A double-crested cormorant drying its feathers.
In the last 15 years or so, cormorants have been regular winter inhabitants down in the Arkansas River Valley. Large numbers often perch, many with wings spread wide, on the cross braces of an electrical transmission tower rising from the water between US 64 and the Union Pacific Railroad tracks, where both cross the Illinois Bayou area of Lake Dardanelle.
The double-crested cormorant mainly eats fish, hunting for food by swimming and diving. Like all cormorants, its feathers are not completely waterproof. After diving, it stands for long periods in a characteristic wings spread pose, which allows the feathers to dry.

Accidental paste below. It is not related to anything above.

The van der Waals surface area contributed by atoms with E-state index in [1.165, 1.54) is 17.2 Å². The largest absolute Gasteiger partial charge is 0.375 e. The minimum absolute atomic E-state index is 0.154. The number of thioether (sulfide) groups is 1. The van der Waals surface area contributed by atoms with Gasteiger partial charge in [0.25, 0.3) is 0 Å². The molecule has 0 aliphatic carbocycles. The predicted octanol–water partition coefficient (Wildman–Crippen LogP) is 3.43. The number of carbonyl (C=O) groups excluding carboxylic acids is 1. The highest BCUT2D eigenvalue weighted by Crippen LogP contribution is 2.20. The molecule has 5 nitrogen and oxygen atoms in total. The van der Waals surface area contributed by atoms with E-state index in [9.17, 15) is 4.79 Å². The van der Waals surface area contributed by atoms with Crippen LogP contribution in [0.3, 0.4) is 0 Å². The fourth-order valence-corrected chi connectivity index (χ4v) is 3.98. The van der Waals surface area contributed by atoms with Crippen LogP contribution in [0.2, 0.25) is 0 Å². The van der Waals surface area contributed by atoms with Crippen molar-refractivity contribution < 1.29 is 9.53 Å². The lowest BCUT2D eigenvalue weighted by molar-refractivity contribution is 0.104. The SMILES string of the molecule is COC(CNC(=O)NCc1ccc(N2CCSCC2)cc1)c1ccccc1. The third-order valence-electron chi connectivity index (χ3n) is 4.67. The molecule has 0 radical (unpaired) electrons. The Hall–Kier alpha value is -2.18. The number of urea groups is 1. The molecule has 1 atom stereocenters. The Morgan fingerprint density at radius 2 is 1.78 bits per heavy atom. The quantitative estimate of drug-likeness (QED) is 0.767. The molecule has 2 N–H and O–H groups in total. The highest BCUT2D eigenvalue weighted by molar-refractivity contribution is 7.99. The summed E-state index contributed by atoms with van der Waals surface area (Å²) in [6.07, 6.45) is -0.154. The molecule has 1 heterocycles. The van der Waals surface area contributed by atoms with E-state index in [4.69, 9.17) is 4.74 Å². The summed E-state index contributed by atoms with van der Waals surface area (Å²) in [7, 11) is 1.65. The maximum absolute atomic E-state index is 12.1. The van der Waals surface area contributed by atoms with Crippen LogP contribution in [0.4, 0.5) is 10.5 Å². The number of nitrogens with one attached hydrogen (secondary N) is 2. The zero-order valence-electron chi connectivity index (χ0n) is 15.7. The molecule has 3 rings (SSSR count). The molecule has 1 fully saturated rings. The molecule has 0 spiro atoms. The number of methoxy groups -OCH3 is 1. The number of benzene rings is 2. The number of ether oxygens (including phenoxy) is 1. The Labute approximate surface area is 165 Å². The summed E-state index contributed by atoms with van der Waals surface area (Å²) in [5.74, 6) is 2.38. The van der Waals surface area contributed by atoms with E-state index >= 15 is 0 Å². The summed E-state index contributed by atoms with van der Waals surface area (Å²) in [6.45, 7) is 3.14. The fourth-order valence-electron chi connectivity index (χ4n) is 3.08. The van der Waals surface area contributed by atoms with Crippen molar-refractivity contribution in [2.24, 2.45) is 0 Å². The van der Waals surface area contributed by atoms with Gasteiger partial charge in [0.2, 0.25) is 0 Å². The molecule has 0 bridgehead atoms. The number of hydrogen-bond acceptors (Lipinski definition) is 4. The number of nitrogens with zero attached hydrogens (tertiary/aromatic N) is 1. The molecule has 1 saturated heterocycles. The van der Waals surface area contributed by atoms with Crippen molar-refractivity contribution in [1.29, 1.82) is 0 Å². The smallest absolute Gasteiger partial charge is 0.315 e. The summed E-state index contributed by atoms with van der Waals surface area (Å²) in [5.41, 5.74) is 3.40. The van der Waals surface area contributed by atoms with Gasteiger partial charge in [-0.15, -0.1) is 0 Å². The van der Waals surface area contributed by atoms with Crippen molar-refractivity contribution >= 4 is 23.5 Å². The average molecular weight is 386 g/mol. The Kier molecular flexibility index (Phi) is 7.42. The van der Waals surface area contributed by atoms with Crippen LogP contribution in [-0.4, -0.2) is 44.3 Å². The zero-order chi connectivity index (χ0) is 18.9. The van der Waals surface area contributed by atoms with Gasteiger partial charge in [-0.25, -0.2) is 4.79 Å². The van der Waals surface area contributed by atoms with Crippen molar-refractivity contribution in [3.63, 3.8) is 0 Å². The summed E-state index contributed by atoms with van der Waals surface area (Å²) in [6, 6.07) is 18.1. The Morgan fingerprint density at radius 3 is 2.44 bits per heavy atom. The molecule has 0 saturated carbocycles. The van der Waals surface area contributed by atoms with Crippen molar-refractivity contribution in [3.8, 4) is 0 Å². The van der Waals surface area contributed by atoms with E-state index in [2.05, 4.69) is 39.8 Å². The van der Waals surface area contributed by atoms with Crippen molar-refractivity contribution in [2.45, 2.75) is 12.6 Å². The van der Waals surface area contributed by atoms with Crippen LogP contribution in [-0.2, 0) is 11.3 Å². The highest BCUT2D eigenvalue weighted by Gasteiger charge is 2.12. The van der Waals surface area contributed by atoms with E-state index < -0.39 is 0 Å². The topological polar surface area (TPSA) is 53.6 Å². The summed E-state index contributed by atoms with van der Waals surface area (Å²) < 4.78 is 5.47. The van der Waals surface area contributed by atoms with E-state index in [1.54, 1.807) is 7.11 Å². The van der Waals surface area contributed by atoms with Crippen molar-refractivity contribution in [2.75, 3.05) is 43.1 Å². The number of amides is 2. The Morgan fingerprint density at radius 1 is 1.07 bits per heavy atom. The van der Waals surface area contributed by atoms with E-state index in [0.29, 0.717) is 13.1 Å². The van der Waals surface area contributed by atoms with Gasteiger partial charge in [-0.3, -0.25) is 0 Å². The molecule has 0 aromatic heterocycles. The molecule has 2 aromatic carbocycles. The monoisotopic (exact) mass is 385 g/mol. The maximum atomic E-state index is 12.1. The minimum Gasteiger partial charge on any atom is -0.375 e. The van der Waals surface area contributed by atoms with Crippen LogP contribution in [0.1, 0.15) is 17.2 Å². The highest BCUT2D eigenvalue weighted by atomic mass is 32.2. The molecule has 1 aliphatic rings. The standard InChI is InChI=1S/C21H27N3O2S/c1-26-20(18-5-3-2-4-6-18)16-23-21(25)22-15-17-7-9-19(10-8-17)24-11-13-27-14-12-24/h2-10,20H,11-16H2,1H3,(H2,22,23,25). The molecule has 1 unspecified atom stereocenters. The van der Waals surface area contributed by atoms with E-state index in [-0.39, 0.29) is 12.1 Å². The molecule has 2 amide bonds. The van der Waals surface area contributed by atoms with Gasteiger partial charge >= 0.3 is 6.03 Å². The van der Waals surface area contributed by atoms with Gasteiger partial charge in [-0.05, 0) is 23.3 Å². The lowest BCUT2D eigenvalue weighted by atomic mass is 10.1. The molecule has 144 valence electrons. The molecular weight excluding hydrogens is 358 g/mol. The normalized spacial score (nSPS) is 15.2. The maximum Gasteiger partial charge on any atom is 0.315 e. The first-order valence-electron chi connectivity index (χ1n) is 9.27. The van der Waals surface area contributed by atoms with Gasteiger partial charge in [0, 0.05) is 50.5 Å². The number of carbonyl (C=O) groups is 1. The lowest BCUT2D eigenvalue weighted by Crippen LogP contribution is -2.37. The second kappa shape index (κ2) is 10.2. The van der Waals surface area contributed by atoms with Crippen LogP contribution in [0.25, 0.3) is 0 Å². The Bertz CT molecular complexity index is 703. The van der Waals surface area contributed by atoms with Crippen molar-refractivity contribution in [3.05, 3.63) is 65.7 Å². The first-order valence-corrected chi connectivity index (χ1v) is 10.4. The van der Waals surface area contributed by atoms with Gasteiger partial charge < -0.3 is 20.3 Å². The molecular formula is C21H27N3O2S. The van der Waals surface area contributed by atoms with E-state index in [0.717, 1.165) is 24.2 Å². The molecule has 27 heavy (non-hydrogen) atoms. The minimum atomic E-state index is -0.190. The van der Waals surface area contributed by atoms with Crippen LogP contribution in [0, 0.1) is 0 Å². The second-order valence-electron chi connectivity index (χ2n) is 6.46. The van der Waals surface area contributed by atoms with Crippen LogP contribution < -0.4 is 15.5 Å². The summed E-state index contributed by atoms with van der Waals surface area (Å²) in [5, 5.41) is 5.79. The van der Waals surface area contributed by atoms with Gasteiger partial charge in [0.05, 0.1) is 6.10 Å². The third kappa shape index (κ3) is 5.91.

A member of the cormorant family of seabird, the double-crested cormorant occurs along inland waterways as well as in coastal areas, and is widely distributed across North America, from the Aleutian Islands in Alaska down to Florida and Mexico. Measuring 70–90 cm (28–35 in) in length, it is an all-black bird which gains a small double crest of black and white feathers in breeding season. It has a bare patch of orange-yellow facial skin. (Wikipedia)